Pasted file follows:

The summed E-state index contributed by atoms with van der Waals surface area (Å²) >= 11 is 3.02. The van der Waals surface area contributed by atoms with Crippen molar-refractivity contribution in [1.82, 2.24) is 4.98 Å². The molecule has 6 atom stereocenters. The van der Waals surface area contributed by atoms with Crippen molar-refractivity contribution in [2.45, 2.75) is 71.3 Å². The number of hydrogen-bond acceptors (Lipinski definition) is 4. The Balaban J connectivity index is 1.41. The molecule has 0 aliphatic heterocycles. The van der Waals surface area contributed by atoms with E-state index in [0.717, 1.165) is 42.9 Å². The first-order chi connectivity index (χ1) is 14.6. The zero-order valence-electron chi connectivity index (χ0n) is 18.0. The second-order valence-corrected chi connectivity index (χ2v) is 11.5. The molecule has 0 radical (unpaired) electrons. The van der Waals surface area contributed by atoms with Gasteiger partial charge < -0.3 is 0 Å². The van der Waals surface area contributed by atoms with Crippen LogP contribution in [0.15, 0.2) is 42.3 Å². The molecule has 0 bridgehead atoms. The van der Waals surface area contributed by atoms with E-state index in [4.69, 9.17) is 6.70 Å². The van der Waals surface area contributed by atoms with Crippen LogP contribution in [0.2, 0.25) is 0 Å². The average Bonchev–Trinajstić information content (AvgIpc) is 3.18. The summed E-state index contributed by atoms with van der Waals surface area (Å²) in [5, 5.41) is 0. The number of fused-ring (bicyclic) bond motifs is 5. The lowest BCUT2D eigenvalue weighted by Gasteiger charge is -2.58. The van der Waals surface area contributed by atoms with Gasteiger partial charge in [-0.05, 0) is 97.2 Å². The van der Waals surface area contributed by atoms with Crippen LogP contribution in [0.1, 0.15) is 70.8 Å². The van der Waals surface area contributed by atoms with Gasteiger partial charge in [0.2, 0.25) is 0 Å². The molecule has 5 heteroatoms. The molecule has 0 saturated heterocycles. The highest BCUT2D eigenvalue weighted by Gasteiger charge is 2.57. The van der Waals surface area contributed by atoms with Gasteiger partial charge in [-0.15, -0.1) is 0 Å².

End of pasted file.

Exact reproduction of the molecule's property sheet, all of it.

The summed E-state index contributed by atoms with van der Waals surface area (Å²) >= 11 is 3.02. The van der Waals surface area contributed by atoms with Crippen molar-refractivity contribution in [1.82, 2.24) is 4.98 Å². The molecule has 6 atom stereocenters. The van der Waals surface area contributed by atoms with Crippen molar-refractivity contribution in [2.45, 2.75) is 71.3 Å². The number of hydrogen-bond acceptors (Lipinski definition) is 4. The Balaban J connectivity index is 1.41. The molecule has 0 aliphatic heterocycles. The van der Waals surface area contributed by atoms with E-state index in [0.717, 1.165) is 42.9 Å². The first-order chi connectivity index (χ1) is 14.6. The zero-order valence-electron chi connectivity index (χ0n) is 18.0. The second-order valence-corrected chi connectivity index (χ2v) is 11.5. The molecule has 0 radical (unpaired) electrons. The van der Waals surface area contributed by atoms with Gasteiger partial charge < -0.3 is 0 Å². The van der Waals surface area contributed by atoms with Crippen LogP contribution in [0.15, 0.2) is 42.3 Å². The molecule has 0 bridgehead atoms. The van der Waals surface area contributed by atoms with E-state index in [4.69, 9.17) is 6.70 Å². The van der Waals surface area contributed by atoms with Crippen LogP contribution in [0.2, 0.25) is 0 Å². The average Bonchev–Trinajstić information content (AvgIpc) is 3.18. The summed E-state index contributed by atoms with van der Waals surface area (Å²) in [5, 5.41) is 0. The number of fused-ring (bicyclic) bond motifs is 5. The lowest BCUT2D eigenvalue weighted by Gasteiger charge is -2.58. The van der Waals surface area contributed by atoms with Gasteiger partial charge in [-0.05, 0) is 97.2 Å². The van der Waals surface area contributed by atoms with Crippen LogP contribution in [0.1, 0.15) is 70.8 Å². The van der Waals surface area contributed by atoms with Gasteiger partial charge in [0.2, 0.25) is 0 Å². The molecule has 5 heteroatoms. The molecule has 0 saturated heterocycles. The highest BCUT2D eigenvalue weighted by Gasteiger charge is 2.57. The van der Waals surface area contributed by atoms with Gasteiger partial charge in [-0.15, -0.1) is 0 Å².